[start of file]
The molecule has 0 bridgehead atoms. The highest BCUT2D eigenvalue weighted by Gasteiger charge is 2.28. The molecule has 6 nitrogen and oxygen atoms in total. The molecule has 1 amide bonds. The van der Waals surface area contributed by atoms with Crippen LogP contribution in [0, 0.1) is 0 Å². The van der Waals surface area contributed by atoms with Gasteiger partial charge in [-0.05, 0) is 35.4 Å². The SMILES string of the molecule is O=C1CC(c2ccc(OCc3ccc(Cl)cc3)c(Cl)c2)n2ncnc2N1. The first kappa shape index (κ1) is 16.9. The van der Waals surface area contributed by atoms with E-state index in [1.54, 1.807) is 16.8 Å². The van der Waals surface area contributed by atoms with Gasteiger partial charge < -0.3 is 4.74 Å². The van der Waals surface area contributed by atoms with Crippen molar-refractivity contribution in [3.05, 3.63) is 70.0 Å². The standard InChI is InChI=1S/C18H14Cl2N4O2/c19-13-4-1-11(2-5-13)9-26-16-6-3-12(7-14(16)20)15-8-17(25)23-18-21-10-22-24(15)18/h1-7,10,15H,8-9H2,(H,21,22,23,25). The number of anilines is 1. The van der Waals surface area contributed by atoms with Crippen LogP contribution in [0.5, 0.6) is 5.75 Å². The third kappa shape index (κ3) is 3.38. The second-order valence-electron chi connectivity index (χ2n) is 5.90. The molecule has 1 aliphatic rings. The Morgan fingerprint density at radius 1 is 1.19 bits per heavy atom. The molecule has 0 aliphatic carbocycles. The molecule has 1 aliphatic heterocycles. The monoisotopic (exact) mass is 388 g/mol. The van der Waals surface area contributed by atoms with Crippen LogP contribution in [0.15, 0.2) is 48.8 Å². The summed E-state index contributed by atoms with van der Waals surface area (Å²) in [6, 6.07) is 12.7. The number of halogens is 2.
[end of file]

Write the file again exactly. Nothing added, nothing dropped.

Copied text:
The molecule has 0 bridgehead atoms. The highest BCUT2D eigenvalue weighted by Gasteiger charge is 2.28. The molecule has 6 nitrogen and oxygen atoms in total. The molecule has 1 amide bonds. The van der Waals surface area contributed by atoms with Crippen LogP contribution in [0, 0.1) is 0 Å². The van der Waals surface area contributed by atoms with Gasteiger partial charge in [-0.05, 0) is 35.4 Å². The SMILES string of the molecule is O=C1CC(c2ccc(OCc3ccc(Cl)cc3)c(Cl)c2)n2ncnc2N1. The first kappa shape index (κ1) is 16.9. The van der Waals surface area contributed by atoms with E-state index in [1.54, 1.807) is 16.8 Å². The van der Waals surface area contributed by atoms with Gasteiger partial charge < -0.3 is 4.74 Å². The van der Waals surface area contributed by atoms with Crippen molar-refractivity contribution in [3.05, 3.63) is 70.0 Å². The standard InChI is InChI=1S/C18H14Cl2N4O2/c19-13-4-1-11(2-5-13)9-26-16-6-3-12(7-14(16)20)15-8-17(25)23-18-21-10-22-24(15)18/h1-7,10,15H,8-9H2,(H,21,22,23,25). The number of anilines is 1. The van der Waals surface area contributed by atoms with Crippen LogP contribution in [0.5, 0.6) is 5.75 Å². The third kappa shape index (κ3) is 3.38. The second-order valence-electron chi connectivity index (χ2n) is 5.90. The molecule has 1 aliphatic rings. The Morgan fingerprint density at radius 1 is 1.19 bits per heavy atom. The molecule has 0 aliphatic carbocycles. The molecule has 1 aliphatic heterocycles. The monoisotopic (exact) mass is 388 g/mol. The van der Waals surface area contributed by atoms with Crippen LogP contribution in [0.15, 0.2) is 48.8 Å². The summed E-state index contributed by atoms with van der Waals surface area (Å²) in [6, 6.07) is 12.7. The number of halogens is 2.